I was 20 years old, and it made sense to me. So I decided to pursue the science route thinking that I would get my scientific credentials and then move into policy. But as I got into my Ph.D. research, I realized I really enjoyed it. I enjoyed the freedom; I enjoyed the discovery. So coming out of my Ph.D., I was super enthused about pursuing my career in science and had sort of set aside the policy stuff. It really wasn't until Deepwater Horizon in 2010 that my interests in policy were balanced by the expertise that I could bring to the table.

I decided to dive more deeply into policy and communication after Deepwater. A turning point was the Aldo Leopold Leadership Program. They don't run it anymore, but it was an intensive, year-long program that trained cohorts of scientists to exist outside of the ivory tower. Part of that was media training, and there was also career visioning. They asked us to pick one thing that we wanted to do in the next five years. I ended up picking three things and 15 years. I'm two-thirds of the way there.

What did you choose?

One was the idea of creating a new major in marine science, housed in our College of Creative Studies. We had all these students that wanted to study marine science, but there was no marine science major. So I made the decision to focus my efforts over the following five years to create that major and just get it done. It made way too much sense for this campus to not do it. Our first cohort is now on campus.

The second idea is a work in progress that has to do with approaches to bioenergy and understanding how chemicals like hydrocarbons behave in nature, with the aim of developing renewable biofuel routes. We have made some good scientific progress on this, but not yet the sort of breakthrough I hope for.

And finally, I wanted to take the observations we had about all these barrels and chemicals on the sea floor off the coast of LA, figure out what was happening there, and let the public know about it. I wanted to provide a voice for the deep sea, to remind people about the unseen consequences of our actions, to the Ocean.

A waste barrel embedded in the seafloor mud.
Photo Credit
David Valentine
A waste barrel sits on the seafloor off the coast of Los Angeles. Valentine now thinks some of these barrels contain low level radioactive waste.

So publicizing the DDT discovery was a very conscious decision.

The idea was it's going to be five years, but two years after our initial observations things were going slow. The government was not interested in supporting the research. And so I decided to focus on that.

The imagery we had collected was evocative, but if we released it as is the narrative would have exploded uncontrollably, totally unconstrained. It would have just become another sensation that had no backing. I needed to do the science to understand what I was really looking at and how much of a problem it really was. That's why I didn't release any of that imagery for another six years.

Has it gotten to where you want yet?

My argument has been that we really need to define the scope of the problem. And we are maybe on that path now.

There are so many scientific unknowns: We don't know how much is out there. We don't know where it is. We don't know what all the co-contaminants are. We don’t know just how it’s impacting ocean life.

We've made advances, we're still trying to understand what the long-term fate looks like and the potential for all of this material that's spilled to get back into the biosphere.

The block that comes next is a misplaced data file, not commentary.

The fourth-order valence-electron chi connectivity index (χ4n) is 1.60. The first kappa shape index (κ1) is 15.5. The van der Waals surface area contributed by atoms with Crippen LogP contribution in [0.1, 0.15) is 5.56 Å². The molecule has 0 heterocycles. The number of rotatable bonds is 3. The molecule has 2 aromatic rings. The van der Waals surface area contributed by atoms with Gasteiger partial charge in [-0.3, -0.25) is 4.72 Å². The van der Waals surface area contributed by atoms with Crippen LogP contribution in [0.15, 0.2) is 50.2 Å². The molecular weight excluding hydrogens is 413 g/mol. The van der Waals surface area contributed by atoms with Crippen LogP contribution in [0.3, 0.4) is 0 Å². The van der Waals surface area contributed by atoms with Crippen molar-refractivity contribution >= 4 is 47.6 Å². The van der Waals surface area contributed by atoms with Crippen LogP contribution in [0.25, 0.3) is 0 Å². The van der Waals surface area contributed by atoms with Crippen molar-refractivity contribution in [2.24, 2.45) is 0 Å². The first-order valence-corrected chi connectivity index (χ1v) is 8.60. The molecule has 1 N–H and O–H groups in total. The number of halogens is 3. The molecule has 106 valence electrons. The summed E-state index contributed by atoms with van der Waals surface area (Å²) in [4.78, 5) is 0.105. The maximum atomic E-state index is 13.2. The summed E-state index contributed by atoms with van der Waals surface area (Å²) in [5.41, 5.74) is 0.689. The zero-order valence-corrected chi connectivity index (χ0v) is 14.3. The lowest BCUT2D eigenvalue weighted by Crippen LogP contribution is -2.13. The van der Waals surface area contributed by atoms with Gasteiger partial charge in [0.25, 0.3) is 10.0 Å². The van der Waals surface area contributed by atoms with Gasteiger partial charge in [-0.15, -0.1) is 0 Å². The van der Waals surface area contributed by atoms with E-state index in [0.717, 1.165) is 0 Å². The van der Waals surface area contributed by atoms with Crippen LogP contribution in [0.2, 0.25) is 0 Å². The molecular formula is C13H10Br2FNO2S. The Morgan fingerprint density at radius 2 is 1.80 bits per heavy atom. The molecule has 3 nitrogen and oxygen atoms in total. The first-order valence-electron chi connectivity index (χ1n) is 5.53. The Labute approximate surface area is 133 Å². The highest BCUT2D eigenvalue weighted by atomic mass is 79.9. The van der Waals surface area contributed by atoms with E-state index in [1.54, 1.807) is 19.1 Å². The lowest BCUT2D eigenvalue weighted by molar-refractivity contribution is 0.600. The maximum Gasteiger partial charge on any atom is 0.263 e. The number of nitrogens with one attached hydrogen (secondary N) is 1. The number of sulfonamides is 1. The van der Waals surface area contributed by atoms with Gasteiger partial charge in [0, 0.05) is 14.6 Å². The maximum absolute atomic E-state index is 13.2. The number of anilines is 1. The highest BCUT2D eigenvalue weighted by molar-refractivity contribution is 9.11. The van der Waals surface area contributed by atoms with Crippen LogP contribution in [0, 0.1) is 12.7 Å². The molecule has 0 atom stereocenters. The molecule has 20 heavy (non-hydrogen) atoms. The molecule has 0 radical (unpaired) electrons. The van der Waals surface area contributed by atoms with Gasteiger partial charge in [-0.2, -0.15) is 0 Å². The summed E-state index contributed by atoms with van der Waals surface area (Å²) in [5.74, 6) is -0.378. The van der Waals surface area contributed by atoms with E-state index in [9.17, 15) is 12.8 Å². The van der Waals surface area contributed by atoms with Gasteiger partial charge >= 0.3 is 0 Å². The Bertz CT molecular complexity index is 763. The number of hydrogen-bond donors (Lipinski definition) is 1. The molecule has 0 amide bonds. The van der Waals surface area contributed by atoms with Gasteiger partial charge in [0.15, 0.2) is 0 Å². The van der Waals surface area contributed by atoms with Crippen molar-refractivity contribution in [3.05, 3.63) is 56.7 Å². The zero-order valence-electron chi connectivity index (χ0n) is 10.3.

And this is just one of 14 different sites off the coast of California that are going to have similar issues.

So this is part of a larger pattern, then?

Taking a 10,000-foot view, we probably need a national program to actually start looking at this to figure out where all this stuff is, and what are its impacts.

There was military, municipal, industrial, radioactive dumping, the full suite. And it's really such a hodgepodge of terrible records that I think there needs to be some renewed coordinated effort, with a modern lens and the application of modern technologies.

And I imagine that that's something that you're talking with policymakers about.

I've been doing quite a bit of that recently. I’ve given seven briefings in recent months.

Valentine with the White House in the background.
Photo Credit
David Valentine
Valentine has made frequent visits to the capital in recent years to discuss policy matters with elected officials.

So how does this come back to your basic science research? Do you ever feel like you're being stretched in two very different directions?

I mean, I'm always stretched in, like, 10 different directions, but it's not diametric opposition.

Like the DDT problem, there's so much fundamental science that we don't understand. I can answer these applied questions, but it takes fundamental new knowledge to really do it. This is how I've treated all of the disasters that I've worked on: They are opportunities to learn how nature behaves.

We're also using it as an opportunity to address questions that we would frankly never have the funding support to do otherwise. I have a student who's doing a biogeographic study of the microbial populations throughout the offshore Southern California region. And we're able to go out and collect the samples and pay for all the sequencing and analyses at a scale that we wouldn't be able to do otherwise.

What aspects of your career so far are you most proud of, and why?

I would say mentoring students — graduate and undergraduate — and getting them excited about conducting research. This is what really drew me into the College of Creative Studies, getting students who are already research-curious and providing them an opportunity to explore that interest and develop it into a real passion. This goes to one of my long-time lab mottos: People first, then science, then funding.

Valentine and his students sample DDT aboard the RV Yellowfin.
Photo Credit
David Valentine
Valentine and his students sample DDT aboard the RV Yellowfin.